On May 9th, Governor Newsom announced his 2019-20 revised state budget proposal which initiated a flurry of activity in the legislature on a number of issues that will impact the agricultural industry.

Chlorpyrifos Cancellation

As reported in the Market Memo last week, the Governor made a point in his budget press conference to discuss the initiation of the cancellation process for chlorpyrifos, stating this is important in “moving California towards safer alternatives.”  CCM President Casey Creamer issued a statement in response to the cancellation, “The process for which this chemical was evaluated was purposely exaggerated to achieve a desired outcome and jeopardizes the scientific credibility of the Department of Pesticide Regulation. This decision sets a terrible precedent for future evaluations and creates a chilling effect on companies planning on making significant investments to bring new products to the market in California.”

In his budget revision, the Governor proposes $5.7 million to identify “alternatives”. The funding will be used to create a government and stakeholder working group and for the expedited registration of non-chemical alternatives, biological control, and softer crop protection tools.

CCM will continue to engage with members of the Administration as the working group is formed and as the cancellation process is undertaken.

Safe and Affordable Drinking Water

Solving the state’s drinking water crisis continues to be a priority for the Governor and this is reflected in his budget proposal which calls for an ongoing funding source to ensure all Californians have access to clean drinking water. “We’re going to solve the problem with ongoing revenue,” he said. “Not onetime, for these lazy folks out there saying, ‘Well, you can solve it all with onetime money.’ It is an ongoing issue, and we are going to solve it with ongoing revenue.”

Newsom’s budget revision stays steady from his January proposal with $168.5 million for drinking water improvements in disadvantaged communities from Proposition 68, another $20 million from the general fund for emergencies, and $4.8 million to set up the ongoing fund.

Newsom has also proposed a budget trailer bill that would establish two separate fee structures on agriculture and municipal water users to create the Safe and Affordable Drinking Water Fund to be used for clean drinking water projects. Consistent with the policy framework of last year’s SB 623, the Governor’s proposal includes provisions that would preclude the State Board from taking enforcement actions against growers provided they are in compliance with existing regulations and pay the fertilizer mill fee.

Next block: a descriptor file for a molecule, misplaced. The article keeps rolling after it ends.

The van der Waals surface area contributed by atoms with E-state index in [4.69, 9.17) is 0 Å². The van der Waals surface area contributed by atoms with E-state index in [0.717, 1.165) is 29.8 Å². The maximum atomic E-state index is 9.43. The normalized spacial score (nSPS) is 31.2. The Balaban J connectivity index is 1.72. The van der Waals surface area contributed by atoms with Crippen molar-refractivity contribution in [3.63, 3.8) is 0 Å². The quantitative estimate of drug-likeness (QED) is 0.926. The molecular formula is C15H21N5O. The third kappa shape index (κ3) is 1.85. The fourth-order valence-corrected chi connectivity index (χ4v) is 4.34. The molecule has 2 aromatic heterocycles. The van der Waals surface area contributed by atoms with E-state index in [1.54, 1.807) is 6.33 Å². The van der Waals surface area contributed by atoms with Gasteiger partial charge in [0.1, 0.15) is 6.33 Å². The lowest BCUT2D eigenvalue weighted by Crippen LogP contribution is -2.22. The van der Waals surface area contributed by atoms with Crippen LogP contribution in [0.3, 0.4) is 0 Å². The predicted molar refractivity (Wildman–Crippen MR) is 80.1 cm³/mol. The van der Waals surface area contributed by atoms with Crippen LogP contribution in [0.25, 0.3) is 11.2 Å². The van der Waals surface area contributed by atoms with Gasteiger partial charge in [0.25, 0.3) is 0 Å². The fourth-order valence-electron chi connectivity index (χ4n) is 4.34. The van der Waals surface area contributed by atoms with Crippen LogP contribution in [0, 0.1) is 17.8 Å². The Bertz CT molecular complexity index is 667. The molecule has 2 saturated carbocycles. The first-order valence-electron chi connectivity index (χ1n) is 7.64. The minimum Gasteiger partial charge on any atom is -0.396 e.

Last week, the Senate Budget Subcommittee on Natural Resources rejected the Governor’s drinking water proposal and instead approved a continuous annual appropriation of $150 million from the General Fund, contingent upon the enactment of SB 200 (Monning) which establishes a  Safe and Affordable Drinking Water Fund in the State Treasury and directs how the fund is to be used.  SB 200 passed out of the Senate on Thursday.

CCM supports any solution that provides clean drinking water for disadvantaged and rural communities impacted by nitrate contamination AND provides adequate protections for growers who are in compliance with existing water quality regulations from enforcement actions. Staff is working closely with our Sacramento advocates to ensure the Governor’s office and Senate Leadership understand Ag’s position on this issue. We are making it a point to remind the legislature that CCM and a number of other Ag associations have been at the table with the environmental justice community for nearly 2 years working on a solution.

On the Assembly side, Assembly Member Eduardo Garcia’s drinking water proposal, AB 217, was substantially amended by the Assembly Speaker and Appropriations Committee Chair Lorena Gonzalez this week.  In the previous iteration, AB 217 proposed a fee structure on agriculture and municipal water users in combination with a one-time deposit from the General Fund into a special interest bearing Trust to fund drinking water projects.

As amended, this measure significantly increases the fees on agriculture to fund drinking water solutions and allows those fees to be used by the Attorney General for litigation against farmers who are complying with state regulations. In light of these amendments, CCM is opposed to AB 217.

Cap and Trade Expenditure Plan

The Cap and Trade program provides a critical revenue stream for incentive funding that allows agriculture to comply with air quality mandates, specifically farm equipment and diesel engine upgrades and replacements.